Migrating from the coastal states and upland south to cross the Ohio River into the Ohio Territory was an arduous journey. The final destination would present even more daunting tasks over the next weeks, months, and years for the settlers.
• Challenge No. 1: too many trees
• Challenge No. 2: a place to safely store livestock, tools and harvest
• Challenge No. 3: a secure and warm place for the family to winter
Transforming trees to buildings
With supplies running low from the journey, the first priority was to clear enough ground and plant crops to provide sustenance for family and livestock for the winter ahead. The quickest solution for the first challenge was to girdle the trees, or cut a ring of bark and cambium around it, killing the leaves and letting sunlight flood the ground to nourish the growing plants. This also helped to solve the other two problems.
The surplus of logs from the cleared or dying trees gave the settlers the means to build simple but strong structures for the initial years of establishing their homesteads.
Trees of a great variety of species were available. However, the settlers had to choose wisely to ensure a structure would withstand the rigors of time and weather. American chestnut, white oak, chestnut oak and black walnut were among the favorites, as they were resistant to rot from moisture.
Logs for a single crib barn could be left round, but most were half-hewn, leaving a fairly smooth surface for grass hay to slide down inside. After the sill logs were laid, each log was raised into place with ropes or push poles. The most important person in the raising crew was the cornerman. He had the job of cutting the notches that would hold the crib together securely.
The ends of the logs already in place were notched in readiness to receive the log placed on top. The top log was raised into position, and notches were cut by the cornerman to match the notches in the receiving log below and rolled into place. The tighter the fit, the more stable and water-resistant the corners would be to rot, which increased the longevity of the structure. In this manner, the crib for either a barn or a house was built — one log at a time, working around the square — to a height of 12 to 13 logs on average.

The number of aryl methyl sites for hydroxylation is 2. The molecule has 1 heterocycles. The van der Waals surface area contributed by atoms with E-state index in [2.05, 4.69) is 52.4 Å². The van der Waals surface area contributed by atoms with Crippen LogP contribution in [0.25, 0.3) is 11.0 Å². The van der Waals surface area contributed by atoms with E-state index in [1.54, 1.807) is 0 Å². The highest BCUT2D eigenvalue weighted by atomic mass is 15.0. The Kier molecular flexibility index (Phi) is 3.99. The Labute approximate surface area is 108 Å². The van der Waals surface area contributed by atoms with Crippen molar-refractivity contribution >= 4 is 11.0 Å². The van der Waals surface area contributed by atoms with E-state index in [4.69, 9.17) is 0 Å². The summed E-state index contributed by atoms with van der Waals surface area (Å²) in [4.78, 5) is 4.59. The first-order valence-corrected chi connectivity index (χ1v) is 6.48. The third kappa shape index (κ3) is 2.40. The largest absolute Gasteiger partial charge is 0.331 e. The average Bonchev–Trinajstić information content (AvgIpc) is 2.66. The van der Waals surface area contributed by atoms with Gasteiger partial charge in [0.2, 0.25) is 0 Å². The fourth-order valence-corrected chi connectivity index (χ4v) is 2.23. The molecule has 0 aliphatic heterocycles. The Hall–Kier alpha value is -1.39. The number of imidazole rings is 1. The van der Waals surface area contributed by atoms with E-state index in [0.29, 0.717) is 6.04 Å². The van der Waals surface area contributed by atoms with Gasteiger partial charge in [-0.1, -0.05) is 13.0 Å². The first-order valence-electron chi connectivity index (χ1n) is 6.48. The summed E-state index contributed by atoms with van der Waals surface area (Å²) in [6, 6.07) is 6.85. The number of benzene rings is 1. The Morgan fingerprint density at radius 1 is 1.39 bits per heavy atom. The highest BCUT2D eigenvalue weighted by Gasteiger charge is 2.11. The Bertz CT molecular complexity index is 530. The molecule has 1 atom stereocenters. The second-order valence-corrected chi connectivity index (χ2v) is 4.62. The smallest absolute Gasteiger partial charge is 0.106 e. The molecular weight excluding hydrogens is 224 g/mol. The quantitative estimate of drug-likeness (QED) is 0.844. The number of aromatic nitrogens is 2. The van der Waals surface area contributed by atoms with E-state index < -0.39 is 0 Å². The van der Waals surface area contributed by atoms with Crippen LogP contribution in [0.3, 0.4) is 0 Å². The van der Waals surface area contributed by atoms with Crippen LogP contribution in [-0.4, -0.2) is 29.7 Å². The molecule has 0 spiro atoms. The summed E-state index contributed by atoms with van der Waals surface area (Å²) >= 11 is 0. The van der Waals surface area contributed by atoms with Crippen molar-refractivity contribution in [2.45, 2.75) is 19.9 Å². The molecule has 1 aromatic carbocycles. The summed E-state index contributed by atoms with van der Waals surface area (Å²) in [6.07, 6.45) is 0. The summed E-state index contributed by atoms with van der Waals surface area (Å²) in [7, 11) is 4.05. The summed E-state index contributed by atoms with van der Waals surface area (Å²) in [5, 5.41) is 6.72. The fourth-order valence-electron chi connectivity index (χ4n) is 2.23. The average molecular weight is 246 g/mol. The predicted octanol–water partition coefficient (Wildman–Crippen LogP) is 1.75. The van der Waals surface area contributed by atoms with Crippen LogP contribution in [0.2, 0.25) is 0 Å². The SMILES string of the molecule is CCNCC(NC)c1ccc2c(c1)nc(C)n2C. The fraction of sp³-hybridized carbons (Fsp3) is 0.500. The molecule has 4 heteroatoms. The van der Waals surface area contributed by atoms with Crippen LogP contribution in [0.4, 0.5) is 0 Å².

Barns could be expanded
A single crib could be expanded to a double crib — or as some call it, a saddle barn — consisting of two such cribs, built side by side with a dogtrot (a covered passage connecting two parts of a building) between. All three areas were connected with a common gable roof.
A similar structure would be built to house the family. If the logs were left round in this application, it would be called a log cabin. If they were half-hewn, which in most cases they were, it was referred to as a log-house. In either case, a house required chinking (filling gaps between logs with another material), an opening for a fireplace with a chimney, a stout door to be secured against wild animals and enemies, and perhaps a small window covered with a stretched rawhide or oil paper to provide limited light inside the small home. A hewn stairway or ladder would lead to a loft under the gable roof above the living area.
Small buildings often reused for another purpose
It would serve a family well over the course of several years as they continued to clear land and build up the productivity of the farm. When it was time for expansion, a timber-frame barn and large farmhouse were built. The small crib structures were either relegated to other uses, such as chicken or hog facilities, or were dismantled and the large logs used in the building of the new barn and house.
Some farms today still exhibit the progression of improvements as the old structures were saved and put to new uses. It is not unusual to see many outbuildings: springhouses, smokehouses, chicken houses, and hog or sheep barns. All were built in the pursuit of subsistence farming. As soon as it became practical, the family moved into production to sell farm products in small towns or large cities.
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